How do we then understand the verdict? Having weakened all the grounds for stringent punishment, when people were expecting acquittal, the judge slammed death penalty. However, since the judge has ruled out rape, conspiracy and caste hatred, there is a good chance that the High Court will not ratify the death sentence. The little “gain” that seems to have been made would be forfeited in no time.
In many ways the Khairlanji case came to symbolise the everyday injustices dalits suffer — most of which go unnoticed and unreported. The National Crime Records Bureau says every day two dalits are killed, three dalit women are raped and a dalit is assaulted every 18 minutes. And this is the count of only cases that enter the records. According to the 2005 annual report of the Ministry of Social Justice and Empowerment, the conviction rate under the PoA Act is a mere 15.71 percent while the conviction rate for cases registered under IPC was over 40 percent in the same year. In Maharashtra, with a backlog of 6,535 cases under PoA Act as of 2004, the rate of disposal of cases filed under the Act between 2000 and 2004 has ranged between 0.24 and 0.84 percent. Given such pervasive apathy and hopelessness, the death penalty in the Khairlanji case, even when the judgment jettisons caste as a ground for the crime, deludes people into thinking that there is some justice, at last.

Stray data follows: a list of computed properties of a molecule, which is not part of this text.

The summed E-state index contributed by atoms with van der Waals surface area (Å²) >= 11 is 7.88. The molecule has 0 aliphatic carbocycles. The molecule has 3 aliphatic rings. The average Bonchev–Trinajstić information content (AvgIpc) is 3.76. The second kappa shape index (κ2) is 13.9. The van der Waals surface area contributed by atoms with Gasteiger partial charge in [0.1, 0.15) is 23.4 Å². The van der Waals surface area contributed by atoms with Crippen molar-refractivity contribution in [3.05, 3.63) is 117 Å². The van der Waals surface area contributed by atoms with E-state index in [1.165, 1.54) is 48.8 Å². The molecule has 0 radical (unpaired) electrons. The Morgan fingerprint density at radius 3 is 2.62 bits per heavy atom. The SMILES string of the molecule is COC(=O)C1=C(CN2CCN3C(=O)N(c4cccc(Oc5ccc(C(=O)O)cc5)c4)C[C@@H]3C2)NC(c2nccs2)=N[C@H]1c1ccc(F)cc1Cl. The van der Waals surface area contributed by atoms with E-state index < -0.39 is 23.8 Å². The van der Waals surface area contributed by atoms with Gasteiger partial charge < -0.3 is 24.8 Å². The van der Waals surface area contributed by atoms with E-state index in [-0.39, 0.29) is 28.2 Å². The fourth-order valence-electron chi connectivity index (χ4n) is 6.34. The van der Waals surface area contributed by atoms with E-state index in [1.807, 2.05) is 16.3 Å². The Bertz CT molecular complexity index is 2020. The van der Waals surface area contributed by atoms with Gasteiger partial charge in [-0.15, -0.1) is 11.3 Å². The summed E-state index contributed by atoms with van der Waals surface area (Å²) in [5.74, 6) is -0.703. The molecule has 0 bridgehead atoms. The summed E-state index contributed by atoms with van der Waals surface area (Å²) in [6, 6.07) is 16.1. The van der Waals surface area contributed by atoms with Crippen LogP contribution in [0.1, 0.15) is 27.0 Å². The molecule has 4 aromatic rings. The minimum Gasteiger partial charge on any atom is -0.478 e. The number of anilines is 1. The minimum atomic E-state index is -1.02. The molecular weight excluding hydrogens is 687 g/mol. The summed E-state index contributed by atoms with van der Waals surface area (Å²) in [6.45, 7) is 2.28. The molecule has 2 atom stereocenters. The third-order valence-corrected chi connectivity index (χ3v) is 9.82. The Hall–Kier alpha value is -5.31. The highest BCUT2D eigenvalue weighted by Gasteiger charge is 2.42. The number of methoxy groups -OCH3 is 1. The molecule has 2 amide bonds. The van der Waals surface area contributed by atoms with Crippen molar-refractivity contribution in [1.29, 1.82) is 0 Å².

However, in treating it as just another criminal act and by offering death for death, the judgment decontextualises one of the most horrific caste crimes in post-independence India, and gives us the vicarious pleasure of avenging the brutal killing of the Bhotmanges. By making many feel that those convicted “deserve to be hanged”, the verdict manages to successfully mask caste realities. It reduces both the crime and the punishment to abstract “human rage” stripped of all social and political underpinnings. Besides, capital punishment for a handful of the Khairlanji killers cannot be a symbolic compensation for the backlog of cases and the spate of acquittals under the PoA Act. The fact that even as the Khairlanji verdict was being delivered, three dalit women must have been be raped and two dalits murdered somewhere in India should bring some sobriety. Far from acting as a deterrent to caste crimes, such a generalised judgment under provisions of the Indian Penal Code even offers the ground to argue that the PoA Act can itself be repealed — a longstanding demand of OBCs-led parties like the Shiv Sena and the Samajwadi Party.
How do we relate this judgment to the campaign to abolish death penalty, a campaign in which many dalits have actively taken part since dalits and other social minorities are the worst victims of this extreme punishment? If some dalits seem to be celebrating, it is because neither the social order nor the State gives them any avenue to avenge the everyday murders. The judgment, then, seems to offer vicarious, temporary revenge. The authority of the State first makes the dalits powerless, and then dons in the garb of their saviour. Reflecting on the issue in 1998, Ravikumar, then president of PUCL’s Tamil Nadu unit, contrasted the kind of symbolic death brought about by the State through death penalty with the routine murder of dalits in India. “There is indeed a kind of death which has no value — the death of a dalit. Such a death is unnoticed and passed over by society. The State does not acknowledge guilt and such deaths do not cause any disturbance in the social order. One doesn’t even need to justify the killing of a dalit as he or she is not considered a part of society. The killing of a dalit is viewed as normal. Even a dead dog makes an impact on the atmosphere because it stinks, but the death of a dalit does not make any.”
The author is the publisher of Navayana.